Idea of North

The Jungle, 1980 © Isabela Jedrzejczyk

Women by Women is a major photography presentation curated by Sirkka-Liisa Konttinen (founder of Amber Collective) at Baltic Centre of Contemporary Art. It is part of the Idea of North exhibition and runs from 11 May – 30 September 2018. This intimate collection explores the representation of women and girls in the North East by women photographers, moving back and forward through time, between the 1970s and the present.

I am currently researching and writing a response to a series of portraits taken in 1981 by Isabela Jedrzejczyk at the Northumberland Arms on North Shields fish quay, also known as The Jungle.

This commission is supported by New Writing North and Baltic.


The Humber Star


A new collaborative work between Adelle Stripe & Halldór Smárason was performed at John Grant’s North Atlantic Flux: Sounds From Smoky Bay programme as part of Hull City of Culture 2017.

The Humber Star is a love story spoken in the distant voice of my great great great grandmother, Mary Mudd, and is the second part of Beyond the Silver Pit. The poem explores the bitter reality of working-class life for women in 19th century Hessle Road and reveals a culture of superstition, craft and resilience that followed the great winter storm of 1894. Set at Spurn Point, it is a work of longing and loss that reflects the power and devastation of the North Sea.

The poem was read by Hull poet Vicky Foster and adapted for performance by Icelandic composer Halldór Smárason. It was performed by an ensemble, Sinfonia UK Collective, at Jubilee Church, and is now available to watch on Vimeo.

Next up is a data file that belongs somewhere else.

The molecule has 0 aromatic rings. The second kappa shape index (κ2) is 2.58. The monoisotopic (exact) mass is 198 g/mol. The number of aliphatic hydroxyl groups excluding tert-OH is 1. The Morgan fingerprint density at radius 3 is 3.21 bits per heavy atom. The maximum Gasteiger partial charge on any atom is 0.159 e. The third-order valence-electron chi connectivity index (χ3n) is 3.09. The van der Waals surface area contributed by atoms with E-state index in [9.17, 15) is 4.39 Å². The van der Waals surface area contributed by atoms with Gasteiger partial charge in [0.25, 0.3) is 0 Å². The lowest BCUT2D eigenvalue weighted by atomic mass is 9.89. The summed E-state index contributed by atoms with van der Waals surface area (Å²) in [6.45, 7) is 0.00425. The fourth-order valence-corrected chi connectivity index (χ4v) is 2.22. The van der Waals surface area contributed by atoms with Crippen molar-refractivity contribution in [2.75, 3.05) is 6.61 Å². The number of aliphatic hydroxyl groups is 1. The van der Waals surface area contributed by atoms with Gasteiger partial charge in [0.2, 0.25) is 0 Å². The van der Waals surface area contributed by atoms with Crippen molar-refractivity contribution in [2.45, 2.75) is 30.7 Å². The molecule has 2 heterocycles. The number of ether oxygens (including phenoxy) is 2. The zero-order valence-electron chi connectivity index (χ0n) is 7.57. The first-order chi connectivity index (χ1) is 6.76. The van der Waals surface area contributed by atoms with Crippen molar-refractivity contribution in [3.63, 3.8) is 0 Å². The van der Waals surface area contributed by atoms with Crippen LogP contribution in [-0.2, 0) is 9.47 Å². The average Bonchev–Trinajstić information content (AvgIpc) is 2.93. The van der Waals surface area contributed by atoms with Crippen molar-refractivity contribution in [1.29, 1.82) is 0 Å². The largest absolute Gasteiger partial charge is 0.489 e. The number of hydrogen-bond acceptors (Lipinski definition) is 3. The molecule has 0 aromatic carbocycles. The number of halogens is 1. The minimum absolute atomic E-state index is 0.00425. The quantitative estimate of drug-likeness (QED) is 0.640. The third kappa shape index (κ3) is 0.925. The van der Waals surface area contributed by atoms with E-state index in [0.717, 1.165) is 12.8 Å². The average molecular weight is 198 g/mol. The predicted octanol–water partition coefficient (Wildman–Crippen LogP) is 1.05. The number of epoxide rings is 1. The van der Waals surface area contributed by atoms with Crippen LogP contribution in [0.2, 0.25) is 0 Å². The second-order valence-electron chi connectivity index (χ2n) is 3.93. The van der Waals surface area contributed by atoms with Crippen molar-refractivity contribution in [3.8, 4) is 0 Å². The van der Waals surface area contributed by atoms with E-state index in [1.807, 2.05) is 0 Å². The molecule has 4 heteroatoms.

The Humber Star project was commissioned by Curated Place and supported through the Artists’ International Development Fund, a jointly funded programme between the British Council and Arts Council England, and Grants for the Arts.


Carnival Happy

I'm Carnival Happy Exhibition

An exhibition of photographs from I’m Carnival Happy was a citywide portrait project, by Leeds Inspired and Leeds West Indian Carnival. This specially commissioned project celebrated Leeds West Indian Carnival’s 50th anniversary, its creativity and generous spirit. I interviewed a series of carnival artists and photographers for a specially commissioned newspaper, which was distributed across the city in the summer of 2017.

This project was supported by Leeds City Council.


Secret Cities

Andrew Brooks

I was writer-in-residence during the winter months of 2017 as part of Secret Cities in Aberdeen. Alongside photographer Andrew Brooks I traversed the dark corners of Granite City as part of Spectra Festival. We created a newspaper and light box exhibition at Marischal College.

Part of the residency involved a visit to an archaeological dig at St.Nicholas Kirk, where bones formed part of the old church’s foundations. We documented the witches’ ring, a scold’s bridle in Tolbooth, a whale’s eardrum, Houdini’s vanishing site, William Wallace’s dismembered arm and the glorious Society of Advocates Library.

The full archive of Secret Cities images are available on Andrew’s website.

This project was supported by Aberdeen City Council.


Beyond the Silver Pit


This narrative poem tells the story of Matthew Mudd and his battle against the tempestuous nature and savage beauty of the North Sea. Drawing on local folklore and superstitions, oral histories, hydrographic maps and archive material from Hull History Centre, Beyond the Silver Pit captures the atmosphere of Hessle Road in the nineteenth century and formed part of an installation at Manchester Central Library.

As part of the project I travelled to Iceland to speak to local fishermen about the historic links between Hull and Reykjavik, and the waters which were fished by Hull crews up until the Cod Wars of the 1970s.  The poem was recorded as a spoken word piece by the Hull author Russ Litten, and the visual elements were designed by Factory Records’ typographer Trevor Johnson and lighting designer Nick Malbon.

You can listen to the poem on Soundcloud.

This project was supported using public funding by Arts Council England and the British Council.